Hung-Tu Huang has completed his PhD from Kaohsiung Medical University and Postdoctoral study in the University of California San Francisco Cardiovascular Research Institute. He has been a professor and chairman in Department of Biological Sciences, National Sun Yat-Sen University. Currently, he is a Professor of Anatomy, School of Medicine in Kaohsiung Medical University. He has ublished more than 50 papers in reputed journals and served as Reviewer of several journals.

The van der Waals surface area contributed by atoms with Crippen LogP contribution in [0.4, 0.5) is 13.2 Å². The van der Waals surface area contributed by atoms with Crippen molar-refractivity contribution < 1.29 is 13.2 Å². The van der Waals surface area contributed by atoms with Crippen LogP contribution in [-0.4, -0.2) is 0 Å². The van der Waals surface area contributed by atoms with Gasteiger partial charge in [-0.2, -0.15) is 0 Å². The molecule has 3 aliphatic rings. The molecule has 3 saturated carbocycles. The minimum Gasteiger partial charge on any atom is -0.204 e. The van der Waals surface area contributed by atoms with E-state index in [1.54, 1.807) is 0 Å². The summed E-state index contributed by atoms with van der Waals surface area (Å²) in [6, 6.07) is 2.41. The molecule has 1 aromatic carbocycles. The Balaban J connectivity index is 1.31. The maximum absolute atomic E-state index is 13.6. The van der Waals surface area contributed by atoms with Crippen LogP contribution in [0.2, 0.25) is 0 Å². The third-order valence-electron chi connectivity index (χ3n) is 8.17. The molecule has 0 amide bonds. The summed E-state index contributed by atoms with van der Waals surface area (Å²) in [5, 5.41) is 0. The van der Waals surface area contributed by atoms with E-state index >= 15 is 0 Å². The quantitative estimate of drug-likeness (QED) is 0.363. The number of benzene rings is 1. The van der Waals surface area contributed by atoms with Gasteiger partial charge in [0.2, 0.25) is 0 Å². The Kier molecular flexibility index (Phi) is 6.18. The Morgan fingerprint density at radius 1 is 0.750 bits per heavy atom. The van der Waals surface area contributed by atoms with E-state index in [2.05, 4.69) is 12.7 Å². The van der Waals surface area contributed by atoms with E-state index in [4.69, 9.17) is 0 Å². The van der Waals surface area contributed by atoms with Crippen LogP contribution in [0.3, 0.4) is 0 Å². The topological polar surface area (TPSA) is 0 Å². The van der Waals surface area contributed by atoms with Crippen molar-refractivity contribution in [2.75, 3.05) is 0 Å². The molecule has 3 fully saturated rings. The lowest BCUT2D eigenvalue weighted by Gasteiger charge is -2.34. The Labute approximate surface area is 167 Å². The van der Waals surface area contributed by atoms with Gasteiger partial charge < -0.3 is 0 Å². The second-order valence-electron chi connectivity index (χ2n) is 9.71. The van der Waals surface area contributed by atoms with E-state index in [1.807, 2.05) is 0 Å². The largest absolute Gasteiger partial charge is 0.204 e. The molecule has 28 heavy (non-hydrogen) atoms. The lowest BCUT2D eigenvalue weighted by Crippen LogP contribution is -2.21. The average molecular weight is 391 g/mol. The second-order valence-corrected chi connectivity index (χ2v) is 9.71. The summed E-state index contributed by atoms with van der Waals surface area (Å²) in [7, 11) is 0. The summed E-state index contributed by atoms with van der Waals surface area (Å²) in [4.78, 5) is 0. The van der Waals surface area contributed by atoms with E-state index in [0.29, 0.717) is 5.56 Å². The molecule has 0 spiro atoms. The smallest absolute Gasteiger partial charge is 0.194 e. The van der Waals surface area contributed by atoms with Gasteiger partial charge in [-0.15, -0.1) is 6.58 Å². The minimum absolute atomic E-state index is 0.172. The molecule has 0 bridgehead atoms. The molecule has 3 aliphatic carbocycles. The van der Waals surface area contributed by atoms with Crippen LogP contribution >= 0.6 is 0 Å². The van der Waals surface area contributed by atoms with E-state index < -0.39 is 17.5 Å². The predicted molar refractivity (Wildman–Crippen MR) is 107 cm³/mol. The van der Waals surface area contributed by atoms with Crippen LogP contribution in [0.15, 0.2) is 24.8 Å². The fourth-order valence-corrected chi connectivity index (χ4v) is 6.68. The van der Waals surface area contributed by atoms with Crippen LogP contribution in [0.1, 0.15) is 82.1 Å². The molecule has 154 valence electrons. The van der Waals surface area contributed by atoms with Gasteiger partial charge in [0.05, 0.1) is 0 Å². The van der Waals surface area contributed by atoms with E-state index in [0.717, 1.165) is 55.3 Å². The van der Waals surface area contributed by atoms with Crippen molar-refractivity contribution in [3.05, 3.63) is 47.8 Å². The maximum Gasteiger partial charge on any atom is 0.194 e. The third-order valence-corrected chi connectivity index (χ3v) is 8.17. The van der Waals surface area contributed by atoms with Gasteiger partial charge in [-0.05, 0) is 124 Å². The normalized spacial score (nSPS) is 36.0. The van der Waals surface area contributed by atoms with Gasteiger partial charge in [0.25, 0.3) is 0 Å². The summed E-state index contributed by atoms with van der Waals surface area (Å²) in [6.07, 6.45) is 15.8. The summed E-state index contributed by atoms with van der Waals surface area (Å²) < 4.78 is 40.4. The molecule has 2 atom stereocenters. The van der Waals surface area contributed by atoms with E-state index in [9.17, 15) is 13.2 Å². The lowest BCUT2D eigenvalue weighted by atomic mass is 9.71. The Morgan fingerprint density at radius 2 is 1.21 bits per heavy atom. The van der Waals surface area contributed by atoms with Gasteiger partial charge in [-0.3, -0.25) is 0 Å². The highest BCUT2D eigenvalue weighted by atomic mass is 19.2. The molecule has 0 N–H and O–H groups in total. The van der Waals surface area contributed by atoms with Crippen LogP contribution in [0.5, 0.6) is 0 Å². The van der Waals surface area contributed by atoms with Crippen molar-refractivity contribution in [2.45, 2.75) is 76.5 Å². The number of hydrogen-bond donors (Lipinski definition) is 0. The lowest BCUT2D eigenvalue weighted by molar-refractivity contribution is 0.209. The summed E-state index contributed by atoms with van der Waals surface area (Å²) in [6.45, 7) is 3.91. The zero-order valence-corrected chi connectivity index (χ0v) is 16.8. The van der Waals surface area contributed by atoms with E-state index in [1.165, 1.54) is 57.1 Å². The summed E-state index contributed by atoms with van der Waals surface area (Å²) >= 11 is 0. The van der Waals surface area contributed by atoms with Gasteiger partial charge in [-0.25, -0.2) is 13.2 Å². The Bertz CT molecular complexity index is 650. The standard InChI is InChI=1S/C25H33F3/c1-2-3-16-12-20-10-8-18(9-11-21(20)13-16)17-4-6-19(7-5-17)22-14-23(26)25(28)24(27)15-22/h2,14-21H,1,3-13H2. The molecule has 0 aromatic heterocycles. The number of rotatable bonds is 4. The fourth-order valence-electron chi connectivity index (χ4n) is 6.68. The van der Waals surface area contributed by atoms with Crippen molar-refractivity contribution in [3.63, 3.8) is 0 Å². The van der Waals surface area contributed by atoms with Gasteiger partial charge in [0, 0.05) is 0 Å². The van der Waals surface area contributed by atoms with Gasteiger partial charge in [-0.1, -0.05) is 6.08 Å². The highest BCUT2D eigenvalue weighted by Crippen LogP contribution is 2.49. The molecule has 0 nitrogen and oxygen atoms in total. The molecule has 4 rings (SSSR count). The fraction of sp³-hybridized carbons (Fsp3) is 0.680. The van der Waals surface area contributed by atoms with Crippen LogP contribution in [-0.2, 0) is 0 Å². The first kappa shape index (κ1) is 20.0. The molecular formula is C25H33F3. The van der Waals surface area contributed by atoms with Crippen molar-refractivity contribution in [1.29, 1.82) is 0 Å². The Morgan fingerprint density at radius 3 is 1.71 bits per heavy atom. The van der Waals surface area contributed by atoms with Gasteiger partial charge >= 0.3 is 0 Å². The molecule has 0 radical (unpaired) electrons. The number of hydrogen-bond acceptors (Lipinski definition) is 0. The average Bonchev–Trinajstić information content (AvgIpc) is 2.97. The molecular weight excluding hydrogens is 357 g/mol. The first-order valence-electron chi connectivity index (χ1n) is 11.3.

The epithelium of the trachea of specific pathogen free rats is characterized by the presence of numerous serous cells with secretory granules containing calcitonin gene related peptide, instead of goblet cells with mucin granules. Few studies investigate the secretory activity of serous cells. The present study investigated whether a high dose of histamine administered intravenously, an important mediator of mast cells in pathogenesis of asthma, could increase serous cell secretion that was associated with tracheal mucosal inflammation and edema formation and whether pretreatment with mepyramine, a H1 receptor inhibitor, could inhibit serous cell secretion. Transmission and scanning electron microscopy showed that histamine application resulted in an increase in the number of actively secreting serous cells as evidenced by exocytotic figures and plasma membrane invaginations. Mepyramine, but not atropine, significantly inhibited the histamine induced acute inflammation and serous cell degranulation. The present study concluded that histamine induced plasma leakage, mucosal edema and serous cell exocytosis mediated through H1 receptors in the trachea of specific pathogen free rats.